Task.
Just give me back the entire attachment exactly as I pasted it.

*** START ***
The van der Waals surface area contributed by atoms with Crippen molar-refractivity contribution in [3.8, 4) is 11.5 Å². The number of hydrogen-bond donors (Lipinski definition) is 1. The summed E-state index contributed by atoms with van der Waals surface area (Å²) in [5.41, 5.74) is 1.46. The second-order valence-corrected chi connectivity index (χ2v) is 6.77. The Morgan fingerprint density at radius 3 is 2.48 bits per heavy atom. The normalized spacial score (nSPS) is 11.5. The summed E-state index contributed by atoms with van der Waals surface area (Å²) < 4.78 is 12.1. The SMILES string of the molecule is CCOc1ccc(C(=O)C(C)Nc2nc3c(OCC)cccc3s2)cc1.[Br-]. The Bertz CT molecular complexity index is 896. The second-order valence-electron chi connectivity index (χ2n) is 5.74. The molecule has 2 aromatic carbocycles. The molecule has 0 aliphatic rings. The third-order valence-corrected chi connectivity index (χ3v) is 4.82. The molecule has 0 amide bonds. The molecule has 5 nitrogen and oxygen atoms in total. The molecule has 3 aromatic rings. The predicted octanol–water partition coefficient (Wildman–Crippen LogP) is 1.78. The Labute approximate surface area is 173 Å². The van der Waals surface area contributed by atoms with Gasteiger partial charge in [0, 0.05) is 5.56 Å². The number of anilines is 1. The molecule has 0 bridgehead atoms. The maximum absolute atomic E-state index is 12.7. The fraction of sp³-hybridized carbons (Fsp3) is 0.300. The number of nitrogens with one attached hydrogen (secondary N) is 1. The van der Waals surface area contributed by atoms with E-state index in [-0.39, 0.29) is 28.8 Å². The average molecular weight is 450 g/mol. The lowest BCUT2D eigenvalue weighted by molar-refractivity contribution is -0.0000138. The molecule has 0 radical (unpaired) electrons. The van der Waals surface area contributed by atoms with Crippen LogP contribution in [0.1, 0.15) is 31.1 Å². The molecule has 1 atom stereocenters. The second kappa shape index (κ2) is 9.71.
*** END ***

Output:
The van der Waals surface area contributed by atoms with Crippen molar-refractivity contribution in [3.8, 4) is 11.5 Å². The number of hydrogen-bond donors (Lipinski definition) is 1. The summed E-state index contributed by atoms with van der Waals surface area (Å²) in [5.41, 5.74) is 1.46. The second-order valence-corrected chi connectivity index (χ2v) is 6.77. The Morgan fingerprint density at radius 3 is 2.48 bits per heavy atom. The normalized spacial score (nSPS) is 11.5. The summed E-state index contributed by atoms with van der Waals surface area (Å²) < 4.78 is 12.1. The SMILES string of the molecule is CCOc1ccc(C(=O)C(C)Nc2nc3c(OCC)cccc3s2)cc1.[Br-]. The Bertz CT molecular complexity index is 896. The second-order valence-electron chi connectivity index (χ2n) is 5.74. The molecule has 2 aromatic carbocycles. The molecule has 0 aliphatic rings. The third-order valence-corrected chi connectivity index (χ3v) is 4.82. The molecule has 0 amide bonds. The molecule has 5 nitrogen and oxygen atoms in total. The molecule has 3 aromatic rings. The predicted octanol–water partition coefficient (Wildman–Crippen LogP) is 1.78. The Labute approximate surface area is 173 Å². The van der Waals surface area contributed by atoms with Gasteiger partial charge in [0, 0.05) is 5.56 Å². The number of anilines is 1. The molecule has 0 bridgehead atoms. The maximum absolute atomic E-state index is 12.7. The fraction of sp³-hybridized carbons (Fsp3) is 0.300. The number of nitrogens with one attached hydrogen (secondary N) is 1. The van der Waals surface area contributed by atoms with E-state index in [-0.39, 0.29) is 28.8 Å². The average molecular weight is 450 g/mol. The lowest BCUT2D eigenvalue weighted by molar-refractivity contribution is -0.0000138. The molecule has 0 radical (unpaired) electrons. The van der Waals surface area contributed by atoms with Crippen LogP contribution in [0.1, 0.15) is 31.1 Å². The molecule has 1 atom stereocenters. The second kappa shape index (κ2) is 9.71.